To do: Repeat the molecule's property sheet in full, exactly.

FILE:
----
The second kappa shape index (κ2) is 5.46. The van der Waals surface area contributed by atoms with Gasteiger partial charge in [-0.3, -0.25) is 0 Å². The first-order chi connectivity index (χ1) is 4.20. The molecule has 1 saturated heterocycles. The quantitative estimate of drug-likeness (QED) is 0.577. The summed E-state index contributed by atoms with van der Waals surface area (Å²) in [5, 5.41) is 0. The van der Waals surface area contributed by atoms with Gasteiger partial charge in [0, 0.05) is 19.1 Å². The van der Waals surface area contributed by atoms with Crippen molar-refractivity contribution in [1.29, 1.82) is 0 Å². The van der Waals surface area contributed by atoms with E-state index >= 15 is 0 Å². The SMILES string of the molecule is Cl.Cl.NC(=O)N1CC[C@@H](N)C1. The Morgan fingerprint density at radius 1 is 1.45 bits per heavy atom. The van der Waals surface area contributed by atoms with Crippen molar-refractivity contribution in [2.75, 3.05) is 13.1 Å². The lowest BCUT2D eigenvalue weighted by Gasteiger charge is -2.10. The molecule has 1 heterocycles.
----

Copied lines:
The second kappa shape index (κ2) is 5.46. The van der Waals surface area contributed by atoms with Gasteiger partial charge in [-0.3, -0.25) is 0 Å². The first-order chi connectivity index (χ1) is 4.20. The molecule has 1 saturated heterocycles. The quantitative estimate of drug-likeness (QED) is 0.577. The summed E-state index contributed by atoms with van der Waals surface area (Å²) in [5, 5.41) is 0. The van der Waals surface area contributed by atoms with Gasteiger partial charge in [0, 0.05) is 19.1 Å². The van der Waals surface area contributed by atoms with Crippen molar-refractivity contribution in [1.29, 1.82) is 0 Å². The van der Waals surface area contributed by atoms with E-state index >= 15 is 0 Å². The SMILES string of the molecule is Cl.Cl.NC(=O)N1CC[C@@H](N)C1. The Morgan fingerprint density at radius 1 is 1.45 bits per heavy atom. The van der Waals surface area contributed by atoms with Crippen molar-refractivity contribution in [2.75, 3.05) is 13.1 Å². The lowest BCUT2D eigenvalue weighted by Gasteiger charge is -2.10. The molecule has 1 heterocycles.